June 13, 2018 2:19 am

reality = hate apparently, loving else but a love fest will do

Reply to  yarpos
June 13, 2018 6:57 am

To most of those on the left, insufficient worship is indistinguishable from hate.

Reply to  John Hardy
June 13, 2018 4:02 am

Anything Musk does or says gets a free fawning infomercial on the BBC, no questioning of costs or credibility. That does it for me.

Reply to  climanrecon
June 13, 2018 1:08 pm

As of March 2017 the BBC pension fund had a 44.6 M £ investment in Tesla motors , Inc , the 5th largest investment .
The BBC pension fund has a 1.8Billion £ deficit .
The BBC is totally unbiased in all its business reporting .

Reply to  John Hardy
June 13, 2018 4:02 am

Why do I keep thinking of Kaiser Fraser, Studebaker, Nash Rambler, Edsel, …

Greg Cavanagh
Reply to  Trebla
June 13, 2018 8:03 pm

Because all of those vehicles can still be seen on the road 50 years after they were manufactured?

But you won’t see a Telsa on the road 50 years of age.

Reply to  John Hardy
June 13, 2018 6:57 am

The fact that he sucks up huge amounts of government money to keep his boondoggle running.
Then again, for those who never pay taxes, government money is free.

Reply to  John Hardy
June 13, 2018 7:03 am

I don’t know about hating him – but I do tend to have an intense dislike for people who enrich themselves by sending the tax man to pick my pockets.

(I was going to insert an image of his Bel Air estate here – but couldn’t decide which one of the five mansions he owns there to show.)

Roger Knights
Reply to  John Hardy
June 14, 2018 6:47 am

Here’s a quote from a commenter on the Seeking Alpha site’s TSLA page:

“Much of Tesla’s disclosure is not just selective, but purposefully deceptive and designed to mislead investors, consumers, and regulators. Egregious examples include: failure to disclose material information during a capital raise (Solar City acquisition), gamed ZEV regulatory bodies (battery swap), purposefully misleading non-GAAP metrics (including gross margins), accepting deposits for products years away from production (if ever), and charging customers thousands of dollars for nonexistent technology (full self driving).”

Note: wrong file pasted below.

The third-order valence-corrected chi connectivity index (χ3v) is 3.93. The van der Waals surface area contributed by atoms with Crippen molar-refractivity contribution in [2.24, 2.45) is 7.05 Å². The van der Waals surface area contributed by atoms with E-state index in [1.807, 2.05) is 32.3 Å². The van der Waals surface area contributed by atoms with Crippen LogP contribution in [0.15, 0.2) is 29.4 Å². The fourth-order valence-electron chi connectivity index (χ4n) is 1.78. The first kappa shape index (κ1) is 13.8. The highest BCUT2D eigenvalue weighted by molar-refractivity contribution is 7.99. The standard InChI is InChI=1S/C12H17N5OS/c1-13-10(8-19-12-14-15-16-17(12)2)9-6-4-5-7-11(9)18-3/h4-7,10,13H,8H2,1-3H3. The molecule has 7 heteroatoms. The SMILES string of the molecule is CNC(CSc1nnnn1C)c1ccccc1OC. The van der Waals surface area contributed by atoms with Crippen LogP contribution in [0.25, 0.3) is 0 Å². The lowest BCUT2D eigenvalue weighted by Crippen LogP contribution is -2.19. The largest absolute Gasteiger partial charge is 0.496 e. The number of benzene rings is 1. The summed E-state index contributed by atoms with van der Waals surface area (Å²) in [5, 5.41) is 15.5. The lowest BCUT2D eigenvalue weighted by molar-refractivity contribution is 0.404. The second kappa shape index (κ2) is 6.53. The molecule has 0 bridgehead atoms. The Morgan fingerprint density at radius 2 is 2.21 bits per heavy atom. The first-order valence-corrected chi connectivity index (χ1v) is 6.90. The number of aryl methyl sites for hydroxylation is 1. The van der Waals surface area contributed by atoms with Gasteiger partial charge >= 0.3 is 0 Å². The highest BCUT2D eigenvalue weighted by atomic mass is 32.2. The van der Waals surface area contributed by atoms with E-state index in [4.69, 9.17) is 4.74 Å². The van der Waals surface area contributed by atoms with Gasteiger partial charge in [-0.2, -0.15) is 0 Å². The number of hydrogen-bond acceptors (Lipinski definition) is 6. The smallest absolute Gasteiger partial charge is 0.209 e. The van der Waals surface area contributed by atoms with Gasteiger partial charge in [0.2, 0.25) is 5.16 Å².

There are many such (accurate) accusations in that venue.

Rob Dawg
June 13, 2018 1:58 am

> Elon Musks explanation that his business decisions are not primarily motivated by profit might come as a surprise to investors who were expecting a return on their capital.

Investors at rhis point should be concerned about return of capital rather than return on capital.

I’ve no doubt that among those 3900 “white collar” employees are the very people who have been putting in countless hours jumping in every time the assembly line glitches. Musk is about to find out the hard way just how those cars are making it out the door.

Reply to  Rob Dawg
June 13, 2018 6:59 am

If he’s getting rid of his white collar staff, that means he’s getting rid of the designers that should be coming up with the fixes for the current models as well as all future models.
This move indicates that even Musk has realized that his dream has no future.

June 13, 2018 3:45 am

He is right , it is not about profits it is about ego .
That suckers wish to keep given them money is there problem.
The only issue is that subsides from the tax payer are also used to prob-up is ever expending ego.

June 13, 2018 5:17 am

He might soon run out of other people’s money.

June 13, 2018 6:41 am

When life gives you lemons, tell everyone that lemonade was what you wanted all along.

William Astley
June 13, 2018 8:21 am

The general public is not aware of the practical issues with a battery only powered car. For many people these practical issues would be a show stopper.

Cold weather is a problem. Battery capacity is reduced by 40 to 50% even with the Tesla parked in a heated garage. It is not always possible to find heated parking.

Battery capacity decreases year by year. The loss of battery capacity is greater for higher ambient conditions,

Time to charge at a supercharger is 1/2 hour to 1 1/2 hour. In cold weather it takes 20 to 30 minutes to warm the battery before super charging can start.


With the advent of winter in Chicago my 2015 Tesla 85D 4 months old / driven 5000 miles looses almost 40-50% range.

Jan 18th – The car was charged to 237 and was preheated to 72 deg F before leaving the garage. Drove 106.3 miles and had only 44miles left on the battery range indicator (yellow battery icon) – outside temperature 6deg F. NET LOSS OF RANGE 87 miles (the 44 miles would only have given me a another 20+ miles of range.in which the loss would have been 107 miles on one trip.

Dec 23rd – This loss of range was noticed earlier LOSING 70 miles on a full daily charge outside temp 42 deg F.